References of "Pantin, Eric"
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See detailA diamond AGPM coronagraph for VISIR
Delacroix, Christian ULg; Absil, Olivier ULg; Mawet, Dimitri et al

in Ground-based and Airborne Instrumentation for Astronomy IV (2012, July 05)

In recent years, phase mask coronagraphy has become increasingly efficient in imaging the close environment of stars, enabling the search for exoplanets and circumstellar disks. Coronagraphs are ideally ... [more ▼]

In recent years, phase mask coronagraphy has become increasingly efficient in imaging the close environment of stars, enabling the search for exoplanets and circumstellar disks. Coronagraphs are ideally suited instruments, characterized by high dynamic range imaging capabilities, while preserving a small inner working angle. The AGPM (Annular Groove Phase Mask, Mawet et al. 20051) consists of a vector vortex induced by a rotationally symmetric subwavelength grating. This technique constitutes an almost unique solution to the achromatization at longer wavelengths (mid-infrared). For this reason, we have specially conceived a mid-infrared AGPM coronagraph for the forthcoming upgrade of VISIR, the mid-IR imager and spectrograph on the VLT at ESO (Paranal), in collaboration with members of the VISIR consortium. The implementation phase of the VISIR Upgrade Project is foreseen for May-August 2012, and the AGPM installed will cover the 11-13.2 μm spectral range. In this paper, we present the entire fabrication process of our AGPM imprinted on a diamond substrate. Diamond is an ideal material for mid-infrared wavelengths owing to its high transparency, small dispersion, extremely low thermal expansion and outstanding mechanical and chemical properties. The design process has been performed with an algorithm based on the rigorous coupled wave analysis (RCWA), and the micro-fabrication has been carried out using nano-imprint lithography and reactive ion etching. A precise grating profile metrology has also been conducted using cleaving techniques. Finally, we show the deposit of fiducials (i.e. centering marks) with Aerosol Jet Printing (AJP). We conclude with the ultimate coronagraph expected performances. [less ▲]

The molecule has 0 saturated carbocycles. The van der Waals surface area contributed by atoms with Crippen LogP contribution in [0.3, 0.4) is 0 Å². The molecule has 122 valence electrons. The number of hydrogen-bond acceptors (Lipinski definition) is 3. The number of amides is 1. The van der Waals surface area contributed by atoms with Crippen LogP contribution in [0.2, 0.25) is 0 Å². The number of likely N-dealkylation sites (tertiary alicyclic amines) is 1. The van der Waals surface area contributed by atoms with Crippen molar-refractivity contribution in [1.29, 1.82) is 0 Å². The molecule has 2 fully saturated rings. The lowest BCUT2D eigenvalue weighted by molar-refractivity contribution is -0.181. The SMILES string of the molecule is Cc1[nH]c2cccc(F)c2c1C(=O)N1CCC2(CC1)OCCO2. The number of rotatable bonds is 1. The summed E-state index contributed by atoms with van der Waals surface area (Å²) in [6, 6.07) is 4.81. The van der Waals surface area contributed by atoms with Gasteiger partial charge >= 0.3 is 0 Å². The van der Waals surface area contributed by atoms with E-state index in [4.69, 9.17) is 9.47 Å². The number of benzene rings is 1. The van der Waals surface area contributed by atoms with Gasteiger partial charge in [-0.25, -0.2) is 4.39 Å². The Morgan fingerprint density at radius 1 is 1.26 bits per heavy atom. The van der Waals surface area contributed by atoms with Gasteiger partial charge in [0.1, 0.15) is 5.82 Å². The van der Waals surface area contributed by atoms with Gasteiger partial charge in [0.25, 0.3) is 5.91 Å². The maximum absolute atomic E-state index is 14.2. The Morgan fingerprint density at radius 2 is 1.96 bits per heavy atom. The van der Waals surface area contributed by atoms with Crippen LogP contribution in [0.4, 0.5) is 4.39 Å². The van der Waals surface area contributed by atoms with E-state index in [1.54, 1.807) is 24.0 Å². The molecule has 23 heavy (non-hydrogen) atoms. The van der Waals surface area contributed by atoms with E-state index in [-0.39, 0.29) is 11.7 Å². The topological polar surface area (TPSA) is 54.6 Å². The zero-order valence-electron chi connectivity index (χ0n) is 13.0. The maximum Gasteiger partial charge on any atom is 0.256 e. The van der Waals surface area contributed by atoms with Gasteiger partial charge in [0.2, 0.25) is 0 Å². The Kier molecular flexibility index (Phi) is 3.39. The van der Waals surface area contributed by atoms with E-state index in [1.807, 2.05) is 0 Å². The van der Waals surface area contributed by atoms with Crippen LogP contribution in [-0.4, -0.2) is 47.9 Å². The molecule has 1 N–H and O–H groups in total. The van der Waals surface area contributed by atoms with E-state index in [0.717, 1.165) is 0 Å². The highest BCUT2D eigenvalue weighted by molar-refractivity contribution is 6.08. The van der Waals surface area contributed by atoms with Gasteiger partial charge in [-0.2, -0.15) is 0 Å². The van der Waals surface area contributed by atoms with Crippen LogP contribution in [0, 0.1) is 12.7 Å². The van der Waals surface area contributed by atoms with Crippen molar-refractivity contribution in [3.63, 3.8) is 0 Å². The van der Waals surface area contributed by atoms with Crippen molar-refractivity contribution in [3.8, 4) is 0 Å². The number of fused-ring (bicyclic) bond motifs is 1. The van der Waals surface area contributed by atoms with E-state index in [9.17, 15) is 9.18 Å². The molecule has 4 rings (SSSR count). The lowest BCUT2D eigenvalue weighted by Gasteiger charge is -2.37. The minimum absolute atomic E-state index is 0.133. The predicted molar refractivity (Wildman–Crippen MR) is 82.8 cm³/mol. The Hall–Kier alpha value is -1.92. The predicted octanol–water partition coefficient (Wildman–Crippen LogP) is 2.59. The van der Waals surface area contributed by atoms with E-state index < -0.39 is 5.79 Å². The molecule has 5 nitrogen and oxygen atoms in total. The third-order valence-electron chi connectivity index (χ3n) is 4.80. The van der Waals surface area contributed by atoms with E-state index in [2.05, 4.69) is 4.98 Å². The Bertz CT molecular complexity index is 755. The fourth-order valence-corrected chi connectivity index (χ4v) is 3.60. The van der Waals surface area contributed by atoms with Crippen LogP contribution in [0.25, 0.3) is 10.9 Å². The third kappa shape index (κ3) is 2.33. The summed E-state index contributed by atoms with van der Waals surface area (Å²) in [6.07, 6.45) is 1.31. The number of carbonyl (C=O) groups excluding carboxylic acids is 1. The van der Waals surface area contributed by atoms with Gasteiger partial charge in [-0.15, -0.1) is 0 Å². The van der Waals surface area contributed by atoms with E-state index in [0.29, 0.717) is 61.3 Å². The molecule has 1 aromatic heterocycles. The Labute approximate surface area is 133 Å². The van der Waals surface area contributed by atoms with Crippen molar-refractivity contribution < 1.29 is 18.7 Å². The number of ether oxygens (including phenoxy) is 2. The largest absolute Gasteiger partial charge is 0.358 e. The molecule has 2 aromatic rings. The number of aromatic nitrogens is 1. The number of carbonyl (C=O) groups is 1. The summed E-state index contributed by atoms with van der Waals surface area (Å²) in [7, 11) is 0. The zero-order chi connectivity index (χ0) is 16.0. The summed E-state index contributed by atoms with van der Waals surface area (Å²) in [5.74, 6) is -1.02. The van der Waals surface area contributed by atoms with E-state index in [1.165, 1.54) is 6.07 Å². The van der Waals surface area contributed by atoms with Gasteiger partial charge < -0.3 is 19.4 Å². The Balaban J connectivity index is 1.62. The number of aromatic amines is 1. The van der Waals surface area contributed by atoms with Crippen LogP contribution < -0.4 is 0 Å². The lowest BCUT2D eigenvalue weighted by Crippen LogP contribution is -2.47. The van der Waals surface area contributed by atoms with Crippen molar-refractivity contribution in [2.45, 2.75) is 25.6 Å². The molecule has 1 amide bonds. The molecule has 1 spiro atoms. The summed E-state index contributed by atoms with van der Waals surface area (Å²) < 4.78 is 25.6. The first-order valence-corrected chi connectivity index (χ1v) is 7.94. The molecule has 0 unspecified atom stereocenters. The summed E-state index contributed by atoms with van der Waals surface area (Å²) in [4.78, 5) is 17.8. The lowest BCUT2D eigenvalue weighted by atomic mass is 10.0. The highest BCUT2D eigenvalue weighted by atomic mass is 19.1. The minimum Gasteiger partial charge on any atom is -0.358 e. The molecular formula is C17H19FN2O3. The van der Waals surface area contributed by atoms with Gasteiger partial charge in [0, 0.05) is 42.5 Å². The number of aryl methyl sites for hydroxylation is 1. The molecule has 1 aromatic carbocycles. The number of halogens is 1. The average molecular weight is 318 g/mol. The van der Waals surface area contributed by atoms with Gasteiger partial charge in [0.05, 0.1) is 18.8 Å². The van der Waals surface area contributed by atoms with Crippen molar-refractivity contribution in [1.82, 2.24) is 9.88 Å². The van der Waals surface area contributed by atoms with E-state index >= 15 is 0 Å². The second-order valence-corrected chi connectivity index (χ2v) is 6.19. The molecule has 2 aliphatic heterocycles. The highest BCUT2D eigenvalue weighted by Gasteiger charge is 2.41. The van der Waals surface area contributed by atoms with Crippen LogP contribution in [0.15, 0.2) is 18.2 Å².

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See detailQuasar induced galaxy formation: a new paradigm?
Elbaz, David; Jahnke, Knud; Pantin, eric et al

in Astronomy and Astrophysics (2009), 507

Aims: We discuss observational evidence that quasars play a key role in the formation of galaxies, starting from the detailed study of the quasar HE0450-2958 and extending the discussion to a series of ... [more ▼]